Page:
About Val


An interview with Val Dumond

ValpadpencilQ. When did you know you wanted to be a writer?
A. I knew I was a writer when my insides tickled with glee whenever I found a pencil and a blank piece of paper. In the second grade, I put booklets together. By fourth grade I began to keep diaries — a habit that continues today with dream journals and scraps of paper filled with notes and cluttering my life.

Q. When did you make writing a career?
A. The first aroma of printer’s ink (when I delivered our high school newspaper to the print shop) filled my soul and directed me to apply for a job as “Women’s Page Editor” at the city newspaper a few years later. The ink spread to two other newspaper chains, where I filled editors’ chairs and had a heckuva lot of fun.

Q. You were married. How did you meet your husband?
A. He walked into my office one day; we went out for coffee, and were together for the next 20 years. He whisked me off to Florida where our son and daughter were born and raised.

Q. Did you work outside your home during those years?
A. Only with volunteer jobs, but I still wrote articles and hounded publishers.

Q. You How We Fought WWII-dk:3x5haven’t mentioned your education. How do you train for writing jobs?
A. Writers keep their eyes open. Yes, a college education helps, but mine wasn’t necessarily aimed at professional writing. When you’re in college you learn lots of fascinating things (among them, keeping your eyes and mind open). Writers never know when they’ll need some tidbit they came across in the process of living. I guess you’d say, writers are fonts of trivia. I took Liberal Arts courses for a couple years after high school and was bored. At the age of 42, I returned to college and earned a Bachelor of Science degree in Psychology. I later added credits in Education and still later attended Law School.

Q. So how did you escape the confinement of offices to pursue your writing?
A. I was directing an advertising agency for a major savings and loan when the market tipped upside down. I struck out on my own and offered writing classes to area colleges and writing training to businesses. That evolved into increased writing time and diminishing teaching time. Writing is the easy part; promoting your books takes time too.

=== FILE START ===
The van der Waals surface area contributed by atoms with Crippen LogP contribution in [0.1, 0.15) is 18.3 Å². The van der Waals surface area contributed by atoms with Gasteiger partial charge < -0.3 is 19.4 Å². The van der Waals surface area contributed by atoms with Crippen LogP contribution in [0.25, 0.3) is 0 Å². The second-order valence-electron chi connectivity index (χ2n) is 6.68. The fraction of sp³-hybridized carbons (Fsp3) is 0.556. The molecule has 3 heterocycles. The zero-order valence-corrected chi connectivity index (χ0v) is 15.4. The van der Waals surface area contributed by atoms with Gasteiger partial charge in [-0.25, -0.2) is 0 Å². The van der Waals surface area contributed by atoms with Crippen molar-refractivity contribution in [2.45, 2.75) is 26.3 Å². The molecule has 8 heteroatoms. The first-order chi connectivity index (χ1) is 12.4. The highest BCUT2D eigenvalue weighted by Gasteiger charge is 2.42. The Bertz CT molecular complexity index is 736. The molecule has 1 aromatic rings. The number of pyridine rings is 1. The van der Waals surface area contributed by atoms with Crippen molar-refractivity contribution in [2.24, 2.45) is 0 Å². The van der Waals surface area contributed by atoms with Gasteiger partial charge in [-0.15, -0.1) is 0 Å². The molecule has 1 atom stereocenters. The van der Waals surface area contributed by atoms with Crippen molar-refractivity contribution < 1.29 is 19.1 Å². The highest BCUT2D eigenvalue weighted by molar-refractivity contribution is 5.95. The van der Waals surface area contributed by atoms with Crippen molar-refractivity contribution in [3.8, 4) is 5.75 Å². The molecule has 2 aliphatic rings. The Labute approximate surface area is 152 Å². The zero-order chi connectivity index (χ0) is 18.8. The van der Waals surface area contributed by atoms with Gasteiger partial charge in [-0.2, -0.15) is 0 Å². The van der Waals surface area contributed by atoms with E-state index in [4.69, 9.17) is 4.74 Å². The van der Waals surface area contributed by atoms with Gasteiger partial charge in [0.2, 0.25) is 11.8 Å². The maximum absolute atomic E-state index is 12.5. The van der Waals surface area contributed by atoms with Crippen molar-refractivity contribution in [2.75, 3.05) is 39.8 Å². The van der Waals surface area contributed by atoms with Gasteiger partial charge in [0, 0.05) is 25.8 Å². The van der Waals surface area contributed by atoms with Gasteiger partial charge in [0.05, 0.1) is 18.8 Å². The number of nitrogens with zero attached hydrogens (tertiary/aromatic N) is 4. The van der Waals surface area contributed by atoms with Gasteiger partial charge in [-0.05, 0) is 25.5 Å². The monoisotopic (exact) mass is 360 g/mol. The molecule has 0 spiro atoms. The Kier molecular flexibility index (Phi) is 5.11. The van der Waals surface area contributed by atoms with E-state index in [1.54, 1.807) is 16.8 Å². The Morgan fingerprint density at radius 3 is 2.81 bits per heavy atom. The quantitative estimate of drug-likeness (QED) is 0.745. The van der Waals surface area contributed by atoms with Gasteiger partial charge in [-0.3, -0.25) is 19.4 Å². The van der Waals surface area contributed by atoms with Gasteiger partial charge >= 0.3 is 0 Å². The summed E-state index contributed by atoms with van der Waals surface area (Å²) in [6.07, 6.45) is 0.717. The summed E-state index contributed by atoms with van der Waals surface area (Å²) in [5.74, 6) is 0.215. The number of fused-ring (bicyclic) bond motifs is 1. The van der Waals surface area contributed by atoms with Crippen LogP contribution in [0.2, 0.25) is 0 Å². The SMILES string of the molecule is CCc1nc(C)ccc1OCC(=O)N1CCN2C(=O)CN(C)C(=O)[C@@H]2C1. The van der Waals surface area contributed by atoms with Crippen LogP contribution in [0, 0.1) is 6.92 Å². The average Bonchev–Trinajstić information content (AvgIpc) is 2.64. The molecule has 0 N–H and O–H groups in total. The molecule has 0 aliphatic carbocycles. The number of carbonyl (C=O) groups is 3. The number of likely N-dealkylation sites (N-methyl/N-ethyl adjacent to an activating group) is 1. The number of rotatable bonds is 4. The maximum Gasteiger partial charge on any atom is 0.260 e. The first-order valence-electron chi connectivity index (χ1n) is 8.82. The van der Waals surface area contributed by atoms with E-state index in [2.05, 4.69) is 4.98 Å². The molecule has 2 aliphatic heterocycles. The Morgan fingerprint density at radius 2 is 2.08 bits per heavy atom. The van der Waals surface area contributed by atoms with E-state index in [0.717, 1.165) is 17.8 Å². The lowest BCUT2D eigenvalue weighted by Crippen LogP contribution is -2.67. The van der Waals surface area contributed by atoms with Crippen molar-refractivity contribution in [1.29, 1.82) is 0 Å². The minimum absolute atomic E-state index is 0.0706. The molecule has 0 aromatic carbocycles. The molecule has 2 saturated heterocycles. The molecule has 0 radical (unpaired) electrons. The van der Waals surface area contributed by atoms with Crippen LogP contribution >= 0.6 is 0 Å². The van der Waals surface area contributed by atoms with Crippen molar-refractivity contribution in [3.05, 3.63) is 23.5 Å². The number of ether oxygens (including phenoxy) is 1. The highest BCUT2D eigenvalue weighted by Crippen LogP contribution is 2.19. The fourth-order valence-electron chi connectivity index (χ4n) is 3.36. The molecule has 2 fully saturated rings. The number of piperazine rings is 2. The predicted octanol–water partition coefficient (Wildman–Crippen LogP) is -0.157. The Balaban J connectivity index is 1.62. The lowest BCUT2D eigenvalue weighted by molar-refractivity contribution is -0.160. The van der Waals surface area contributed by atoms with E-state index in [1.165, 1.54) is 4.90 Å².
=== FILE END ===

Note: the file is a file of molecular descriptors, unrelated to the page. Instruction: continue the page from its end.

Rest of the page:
Q. How did your first published book come about?
A. In the midst of teaching writing, I quickly picked up the confusion of most writers about the “rules” of grammar. I set out to write them all down, once and for all. The result was my first book, Grammar For Grownups. I secured an agent through a summer writing conference, and the book publishing fever began.

Q. You became rather well known for your work with inclusive language. How did that start?
A. In the 1980s, concern surfaced about the male dominant sexism of U.S. language. I thoroughly researched the market for books on the subject, and found none. So I wrote a little booklet titled SHEIT. My agent sold it as Elements of Nonsexist Usage and the fun began. That book found its way into most high school and college libraries, even into libraries outside the U.S. I began to receive requests for help in making language — particularly in business — less sexist.

Q. You later wrote about other ways to be inclusive through words. Tell about that.
A. Surprisingly, judges, lawyers, and businesses eagerly asked my help to remove sexism from their writing. I covered other “non-” words: non-racist, non-ageist, and non-classist in my book, Just Words, with its extensive glossary of alternative terms.

Q. What other books have you written?
A. The list got longer during 2012 when I undertook my “Twelve In 12” project — to publish a book a month throughout the year. I made it — adding a couple of novels, a collection of my short stories, and placing all my manuscripts on Kindle. No, I didn’t write a new book each month; some of the manuscripts had been prepared years earlier and stored in the back of my computer.

Q. What is your favorite kind of writing?
A. Easy! I love writing historical fiction; or is it fictional history? In 2014 I wrote Pandora’s Hunnert Januarys, the history of women in the 20th century, as seen through the eyes of a woman who lived the entire 100 years. The fictional story is supported with achievements of real women of that century.

Q. Where can I find out about your books?
A. Turn to the BOOKS page on this website. My books are all available on Amazon, where you can read more on my Author’s Page and record a review of my book after you’ve read it.

Q. What other things grab your interest?
A. My favorite activity is helping a new writer publish a first book. I also garden (herbs and tomatos and raspberries), play sudoku and word puzzle games, and write plays. Playwriting is good exercise for any kind of writer. But my very favorite time is spent recording the lives of my characters in my latest novel (and yes, I’m working on another one).

Royal Birthday!Q. Do you plan to retire?
A. Retirement isn’t a word I use often. I don’t know that I have anything to retire from. Writing is as much a part of me as breathing.

Q. Does that mean you’ll continue to write and publish books.
A. You betcha!